UGC-Major Research Project: 2015-2018
Media, Democracy and the 2014 General Elections in India
Today as media have become a key arena where politics is played out and political communication rendered visible, the intersection between media and democracy has acquired a great deal of significance. In less than 6 months, as India is faced with a General Election for the formation of the 16th Lok Sabha, such a project assumes significance and imminence. The changing media ecology both in terms of ownership pattern-openly partisan or with ambivalent political leanings, the emergent phenomenon of—advertorials, paid news and private treaties; the near demise of the public service broadcasting, the saturation of the televisual news sphere and the rise of the social media pose fresh concerns and areas of enquiry with regard to how old and new media technologies are going to impact the upcoming General Elections.
This project has the following objectives— to critically study how the media influence electoral politics by ‘public opinion formation’ on key issues of the day by examining a) the existing media ecology across print, television and social media platforms b) an analysis of the campaign advertisements and news coverage of major political parties and candidates on these issues and c) to study the media consumption patterns of the public and its impact on their political attitudes, beliefs, political participation and eventually the voter turnout. The 2014 elections can be read as more a substantive application of the ferment in the communicative architecture in the country and its relationship and impact on politics. For example, it is worth analyzing the media campaigns for the 2014 polls from the vantage point of it- as a measure of the criticality of the democratic discourse and the quality of journalistic practice, in terms of objective coverage or openly partisan propaganda. In sum, the larger terrain being covered would be to deduce just how much do media inform politics and ultimately influence the future course of the Indian democracy.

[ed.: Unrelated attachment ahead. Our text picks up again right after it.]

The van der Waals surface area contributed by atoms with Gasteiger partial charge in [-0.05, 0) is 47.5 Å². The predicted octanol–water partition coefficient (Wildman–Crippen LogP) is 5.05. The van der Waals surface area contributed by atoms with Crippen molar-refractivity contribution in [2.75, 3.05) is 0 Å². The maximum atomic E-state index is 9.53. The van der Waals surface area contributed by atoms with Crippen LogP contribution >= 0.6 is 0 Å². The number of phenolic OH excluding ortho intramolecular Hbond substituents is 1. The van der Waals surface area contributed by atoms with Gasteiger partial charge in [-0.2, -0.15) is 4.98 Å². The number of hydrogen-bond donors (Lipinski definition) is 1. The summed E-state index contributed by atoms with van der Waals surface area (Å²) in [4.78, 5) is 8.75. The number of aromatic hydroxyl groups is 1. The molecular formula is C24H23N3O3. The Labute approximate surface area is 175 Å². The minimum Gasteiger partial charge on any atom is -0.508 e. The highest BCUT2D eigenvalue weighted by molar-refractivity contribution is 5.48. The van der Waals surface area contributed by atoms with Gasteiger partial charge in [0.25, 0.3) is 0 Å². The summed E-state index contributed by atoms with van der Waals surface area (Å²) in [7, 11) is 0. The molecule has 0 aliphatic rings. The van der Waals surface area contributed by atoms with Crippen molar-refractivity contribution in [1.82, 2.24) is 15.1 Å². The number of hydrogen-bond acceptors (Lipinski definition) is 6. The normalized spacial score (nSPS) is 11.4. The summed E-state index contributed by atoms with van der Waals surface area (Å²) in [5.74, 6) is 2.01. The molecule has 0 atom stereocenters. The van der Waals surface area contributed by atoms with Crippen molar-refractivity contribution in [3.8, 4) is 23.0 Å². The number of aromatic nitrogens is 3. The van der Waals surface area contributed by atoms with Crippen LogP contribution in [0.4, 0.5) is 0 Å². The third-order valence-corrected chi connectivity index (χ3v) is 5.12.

From the point of view of this project many questions with regard to social media’s impact on the upcoming elections become pertinent-
a) Will the social media bring in the element of representativity so far missing in the traditional mainstream Press and television media?
b) Will the social media by providing more accessible and free spaces through Facebook, Twitter, blogs and websites provide spaces for intervention to minorities, the poor, dalits, tribals, women and other marginalized and excluded sections of the society?
c) Will this be able to subvert the status quo of power relations that has so far existed between the elite media and powerful politicians have created? After all, democracy is in some ways about fostering equality and dignity to all which is hard to achieve without first claiming a right to communication and information.
Consequently, the project maps and critically analyzes the use of media and online media technologies in poll campaigns for the 2014 General Elections and its impact on the Indian voter in particular and the democratic politics in India in general. It also tries to study the quality of information and debates on elections fielded by the major media channels and newspapers in order to measure the depth of public knowledge formation and voter participation. The study should throw light on the complex media-politics relationship and contemporary media ecology.